BBC experiments with speed reading technologies
Head of Digital Partnerships
To help navigate a world of ever increasing information, the BBC has worked with a start-up to experiment with new technologies that could enable audiences to read BBC content faster than they ever have before. Cyrus Saihan is Head of Digital Partnerships and explains more on this exciting project.
The number of emails, messages and news stories that we read is increasing at a phenomenal rate: the average UK adult now spends more time online and consuming media each day than they do sleeping. We wanted to see what new technologies could be applied to make this overload of information easier for our audiences to manage.
Sherlock Holmes and Spock from Star Trek might be fictional characters, but the idea of having a superhuman ability to process information quickly is an exciting one.
For this experiment, we worked with the start-up Spritz to see how science and speed reading technologies might be able to help us make our day-to-day lives that little bit easier.
How does it work?
The standard way of presenting and reading text is by putting text in horizontal lines and then moving your eyes across a page as you read each sentence from left to right. Each time that you read a word, your eyes look for a certain point within the word. After your eyes have found that point in the word, your brain starts to process and interpret the meaning of the word that you are looking at, before moving on to the next one. It is thought that the eye movement required when you move your eyes across a line in a sentence can take up as much as 80% of your time spent reading.
In our experiment, each word shown on screen has one letter that is highlighted red, to draw your attention to that point in the word. That letter is the optimal recognition point in the word and helps your brain quickly process the word, with as little eye movement as possible.
The technology that we have used in our experiment works on the theory that, by showing you only one word at a time, your eyes can stay in a fixed position and so don’t have to be constantly moving whilst you read. As a result, the rate at which you can read can be dramatically increased.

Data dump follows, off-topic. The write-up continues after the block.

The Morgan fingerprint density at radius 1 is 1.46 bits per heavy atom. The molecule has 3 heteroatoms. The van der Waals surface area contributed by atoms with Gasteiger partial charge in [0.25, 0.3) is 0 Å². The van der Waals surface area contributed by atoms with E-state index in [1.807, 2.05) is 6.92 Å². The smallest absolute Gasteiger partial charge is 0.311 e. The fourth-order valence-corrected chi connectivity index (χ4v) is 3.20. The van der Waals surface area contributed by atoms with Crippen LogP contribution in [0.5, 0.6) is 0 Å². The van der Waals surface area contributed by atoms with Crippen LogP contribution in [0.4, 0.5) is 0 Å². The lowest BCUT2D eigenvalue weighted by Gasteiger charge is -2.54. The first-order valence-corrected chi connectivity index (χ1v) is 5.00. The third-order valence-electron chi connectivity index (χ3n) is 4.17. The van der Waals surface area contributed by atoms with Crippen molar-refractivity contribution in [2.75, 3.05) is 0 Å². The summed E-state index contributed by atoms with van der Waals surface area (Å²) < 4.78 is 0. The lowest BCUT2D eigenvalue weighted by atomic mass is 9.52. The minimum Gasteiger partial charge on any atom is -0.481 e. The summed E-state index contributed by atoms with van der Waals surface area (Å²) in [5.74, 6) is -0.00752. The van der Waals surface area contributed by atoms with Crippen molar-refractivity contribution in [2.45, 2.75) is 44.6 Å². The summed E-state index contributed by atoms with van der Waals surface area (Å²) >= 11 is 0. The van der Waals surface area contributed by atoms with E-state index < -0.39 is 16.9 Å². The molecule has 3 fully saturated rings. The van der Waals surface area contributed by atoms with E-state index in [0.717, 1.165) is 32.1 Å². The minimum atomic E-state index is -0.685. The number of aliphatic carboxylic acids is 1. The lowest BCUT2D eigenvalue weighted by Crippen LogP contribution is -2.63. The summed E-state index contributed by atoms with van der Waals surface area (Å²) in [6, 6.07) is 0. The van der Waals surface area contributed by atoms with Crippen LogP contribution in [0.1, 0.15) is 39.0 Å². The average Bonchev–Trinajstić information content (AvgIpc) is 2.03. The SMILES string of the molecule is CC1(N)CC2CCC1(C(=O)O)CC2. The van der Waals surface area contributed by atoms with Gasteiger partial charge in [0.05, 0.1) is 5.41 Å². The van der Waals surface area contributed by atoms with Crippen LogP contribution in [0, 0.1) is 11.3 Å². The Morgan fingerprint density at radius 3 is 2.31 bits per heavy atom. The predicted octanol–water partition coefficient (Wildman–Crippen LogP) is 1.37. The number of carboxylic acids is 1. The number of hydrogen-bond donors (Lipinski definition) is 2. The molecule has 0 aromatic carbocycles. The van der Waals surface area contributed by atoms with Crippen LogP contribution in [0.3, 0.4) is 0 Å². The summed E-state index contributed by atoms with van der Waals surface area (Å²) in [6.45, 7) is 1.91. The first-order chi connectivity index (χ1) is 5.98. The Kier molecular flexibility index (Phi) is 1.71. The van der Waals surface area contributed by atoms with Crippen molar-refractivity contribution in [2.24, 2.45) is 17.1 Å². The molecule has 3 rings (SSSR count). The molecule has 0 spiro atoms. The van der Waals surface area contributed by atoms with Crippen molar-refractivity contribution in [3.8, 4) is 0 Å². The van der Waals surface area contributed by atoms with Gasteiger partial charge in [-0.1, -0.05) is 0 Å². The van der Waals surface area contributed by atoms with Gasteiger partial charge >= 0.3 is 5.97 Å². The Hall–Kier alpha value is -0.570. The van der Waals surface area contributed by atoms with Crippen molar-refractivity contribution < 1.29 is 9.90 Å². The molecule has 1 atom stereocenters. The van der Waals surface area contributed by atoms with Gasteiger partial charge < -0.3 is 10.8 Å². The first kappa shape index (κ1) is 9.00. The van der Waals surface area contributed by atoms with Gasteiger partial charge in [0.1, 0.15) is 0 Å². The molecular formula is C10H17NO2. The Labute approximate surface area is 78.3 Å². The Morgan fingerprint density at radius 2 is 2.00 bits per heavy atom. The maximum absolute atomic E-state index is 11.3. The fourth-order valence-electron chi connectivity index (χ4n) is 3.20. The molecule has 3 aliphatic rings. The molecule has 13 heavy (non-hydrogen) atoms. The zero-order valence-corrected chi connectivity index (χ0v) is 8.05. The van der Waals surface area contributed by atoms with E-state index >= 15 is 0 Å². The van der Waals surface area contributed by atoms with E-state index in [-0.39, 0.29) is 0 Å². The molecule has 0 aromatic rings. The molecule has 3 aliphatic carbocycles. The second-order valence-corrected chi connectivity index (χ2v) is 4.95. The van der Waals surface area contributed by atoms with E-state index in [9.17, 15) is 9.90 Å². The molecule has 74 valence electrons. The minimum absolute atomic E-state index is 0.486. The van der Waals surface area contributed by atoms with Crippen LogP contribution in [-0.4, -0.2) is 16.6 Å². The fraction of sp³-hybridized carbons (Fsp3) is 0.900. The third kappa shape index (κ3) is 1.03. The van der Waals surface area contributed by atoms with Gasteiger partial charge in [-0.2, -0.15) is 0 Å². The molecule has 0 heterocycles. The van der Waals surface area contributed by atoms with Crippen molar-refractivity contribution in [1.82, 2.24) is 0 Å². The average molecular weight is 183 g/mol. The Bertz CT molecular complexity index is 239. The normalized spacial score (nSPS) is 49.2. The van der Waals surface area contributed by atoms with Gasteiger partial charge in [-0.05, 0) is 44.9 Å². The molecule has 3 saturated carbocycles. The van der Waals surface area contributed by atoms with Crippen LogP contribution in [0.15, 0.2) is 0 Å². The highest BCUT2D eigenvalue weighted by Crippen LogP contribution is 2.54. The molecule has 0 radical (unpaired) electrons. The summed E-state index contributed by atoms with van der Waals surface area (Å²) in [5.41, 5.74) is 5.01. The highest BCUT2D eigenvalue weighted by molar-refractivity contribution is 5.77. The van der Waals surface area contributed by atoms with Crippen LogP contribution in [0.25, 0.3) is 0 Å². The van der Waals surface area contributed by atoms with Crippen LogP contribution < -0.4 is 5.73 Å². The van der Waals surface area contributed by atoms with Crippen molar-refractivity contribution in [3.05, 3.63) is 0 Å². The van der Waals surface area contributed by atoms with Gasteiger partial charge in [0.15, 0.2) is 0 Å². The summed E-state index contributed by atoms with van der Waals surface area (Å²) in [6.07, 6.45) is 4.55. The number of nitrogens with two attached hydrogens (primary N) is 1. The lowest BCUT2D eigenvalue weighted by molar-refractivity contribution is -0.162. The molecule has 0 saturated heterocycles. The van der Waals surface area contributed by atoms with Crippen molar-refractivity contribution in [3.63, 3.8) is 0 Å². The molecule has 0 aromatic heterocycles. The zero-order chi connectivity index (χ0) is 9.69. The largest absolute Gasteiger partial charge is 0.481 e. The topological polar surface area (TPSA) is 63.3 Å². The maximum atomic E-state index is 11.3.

Does it work?
Having only one word appear on a page at a time when reading takes some getting used to, but from my experience and from testing it out with a few colleagues in the office, the general feeling is that after a few minutes of trying this new style of reading, it becomes relatively easy.
The average person reads at a rate of about 200 words per minute, but reading in this way appears to enable you to go well above this average speed.
We have put a few different videos in this blog post, showing you what it is like to read one word at a time at a variety of speeds (ranging from 300 words per minute to 800 words per minute). Try them out and see how easy you find it. To get used to the concept, it might help you if you first practice a bit on the slower speeds.
Can you read four times faster than the average person (800 words per minute)? Have a go on the videos below and see for yourself.
A BBC News article presented at 300 words per minute (50% faster than the average reading speed)
A BBC News article presented at 400 words per minute (twice as fast as the average reading speed)
A BBC News article presented at 800 words per minute (four times as fast as the average reading speed)
Reading more on screens
We are reading more and more on mobile phones, but the screen sizes and text sizes of mobiles are smaller than what we have traditionally been used to with books and magazines. Technologies such as this therefore have the potential to make it much easier for us to read on mobile phones. This way of reading could also possibly be useful on devices such as smart watches, which have even smaller screen sizes.
Speed reading technology like this might make it much easier for you to read the latest news story on your phone (or watch) when jam packed on a bus or train on your way into work.
With the increasing amount of emails, messages and news stories that we see every day, the amount of information that we are consuming on digital devices is constantly increasing. Anything that we can do to make this easier for our audiences is a plus.
As well as making it easier, enlarging text in this way also has accessibility benefits as it could help people with poor vision, enabling them to read websites on their phones with a much larger text size than is usually possible.
Speed reading on a smartphone
Speed reading on a smartwatch
Will we all be speed reading in the future?
This is just an experiment, looking at how we might be able to offer a different experience for users of BBC websites, it isn’t something that we are planning on rolling out, it is simply an internal test to see what might be possible.
Mobile phones are now able to identify our face and track the movement of our eyes. As that continues to become common place, could we see a situation where every single word that you see on your mobile phone screen moves position depending on exactly where and how you are looking at your screen?
Many experts are predicting that augmented and mixed reality devices (which superimpose digital images on your view of the real world) could one day replace mobile phones – if that happens, we might need to completely adapt the way that we read – reading large blocks of text in mid-air might not be possible. Perhaps speed reading text floating in the air, one word at a time, might become something that the children of the future consider to be the norm.